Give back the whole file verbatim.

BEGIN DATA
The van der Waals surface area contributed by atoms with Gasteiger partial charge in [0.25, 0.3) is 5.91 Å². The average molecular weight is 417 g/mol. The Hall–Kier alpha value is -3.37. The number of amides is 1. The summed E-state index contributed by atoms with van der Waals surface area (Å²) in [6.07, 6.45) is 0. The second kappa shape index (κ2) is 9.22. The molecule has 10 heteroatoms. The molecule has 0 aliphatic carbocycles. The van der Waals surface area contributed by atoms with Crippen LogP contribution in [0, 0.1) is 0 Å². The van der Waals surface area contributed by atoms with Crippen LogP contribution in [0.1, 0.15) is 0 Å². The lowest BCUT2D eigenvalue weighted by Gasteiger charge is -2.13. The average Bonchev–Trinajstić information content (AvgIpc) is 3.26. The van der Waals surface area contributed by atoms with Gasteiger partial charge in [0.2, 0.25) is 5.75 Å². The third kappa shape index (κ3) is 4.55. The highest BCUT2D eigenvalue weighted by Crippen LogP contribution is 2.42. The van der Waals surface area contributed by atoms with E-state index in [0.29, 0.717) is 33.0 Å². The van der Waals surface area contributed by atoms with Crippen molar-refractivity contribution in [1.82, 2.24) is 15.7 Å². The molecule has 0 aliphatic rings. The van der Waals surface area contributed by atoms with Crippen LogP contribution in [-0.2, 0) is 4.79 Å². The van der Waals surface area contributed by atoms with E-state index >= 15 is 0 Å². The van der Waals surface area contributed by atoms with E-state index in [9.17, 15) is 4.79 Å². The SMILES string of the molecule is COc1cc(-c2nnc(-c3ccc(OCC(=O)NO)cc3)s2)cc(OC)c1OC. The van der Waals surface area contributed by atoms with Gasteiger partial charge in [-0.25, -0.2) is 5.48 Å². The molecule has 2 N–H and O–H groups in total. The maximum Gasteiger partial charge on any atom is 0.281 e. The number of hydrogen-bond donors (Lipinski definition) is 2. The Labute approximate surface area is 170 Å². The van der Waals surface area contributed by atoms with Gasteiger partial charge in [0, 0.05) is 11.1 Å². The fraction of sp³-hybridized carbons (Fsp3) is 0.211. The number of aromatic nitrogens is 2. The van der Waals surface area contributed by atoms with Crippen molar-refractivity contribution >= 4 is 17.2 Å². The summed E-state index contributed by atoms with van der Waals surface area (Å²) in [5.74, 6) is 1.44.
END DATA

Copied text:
The van der Waals surface area contributed by atoms with Gasteiger partial charge in [0.25, 0.3) is 5.91 Å². The average molecular weight is 417 g/mol. The Hall–Kier alpha value is -3.37. The number of amides is 1. The summed E-state index contributed by atoms with van der Waals surface area (Å²) in [6.07, 6.45) is 0. The second kappa shape index (κ2) is 9.22. The molecule has 10 heteroatoms. The molecule has 0 aliphatic carbocycles. The van der Waals surface area contributed by atoms with Crippen LogP contribution in [0, 0.1) is 0 Å². The van der Waals surface area contributed by atoms with Crippen LogP contribution in [0.1, 0.15) is 0 Å². The lowest BCUT2D eigenvalue weighted by Gasteiger charge is -2.13. The average Bonchev–Trinajstić information content (AvgIpc) is 3.26. The van der Waals surface area contributed by atoms with Gasteiger partial charge in [0.2, 0.25) is 5.75 Å². The third kappa shape index (κ3) is 4.55. The highest BCUT2D eigenvalue weighted by Crippen LogP contribution is 2.42. The van der Waals surface area contributed by atoms with E-state index in [0.29, 0.717) is 33.0 Å². The van der Waals surface area contributed by atoms with Crippen molar-refractivity contribution in [1.82, 2.24) is 15.7 Å². The molecule has 0 aliphatic rings. The van der Waals surface area contributed by atoms with Crippen LogP contribution in [-0.2, 0) is 4.79 Å². The van der Waals surface area contributed by atoms with E-state index >= 15 is 0 Å². The van der Waals surface area contributed by atoms with E-state index in [9.17, 15) is 4.79 Å². The SMILES string of the molecule is COc1cc(-c2nnc(-c3ccc(OCC(=O)NO)cc3)s2)cc(OC)c1OC. The van der Waals surface area contributed by atoms with Gasteiger partial charge in [-0.25, -0.2) is 5.48 Å². The molecule has 2 N–H and O–H groups in total. The maximum Gasteiger partial charge on any atom is 0.281 e. The number of hydrogen-bond donors (Lipinski definition) is 2. The Labute approximate surface area is 170 Å². The van der Waals surface area contributed by atoms with Gasteiger partial charge in [0, 0.05) is 11.1 Å². The fraction of sp³-hybridized carbons (Fsp3) is 0.211. The number of aromatic nitrogens is 2. The van der Waals surface area contributed by atoms with Crippen molar-refractivity contribution >= 4 is 17.2 Å². The summed E-state index contributed by atoms with van der Waals surface area (Å²) in [5.74, 6) is 1.44.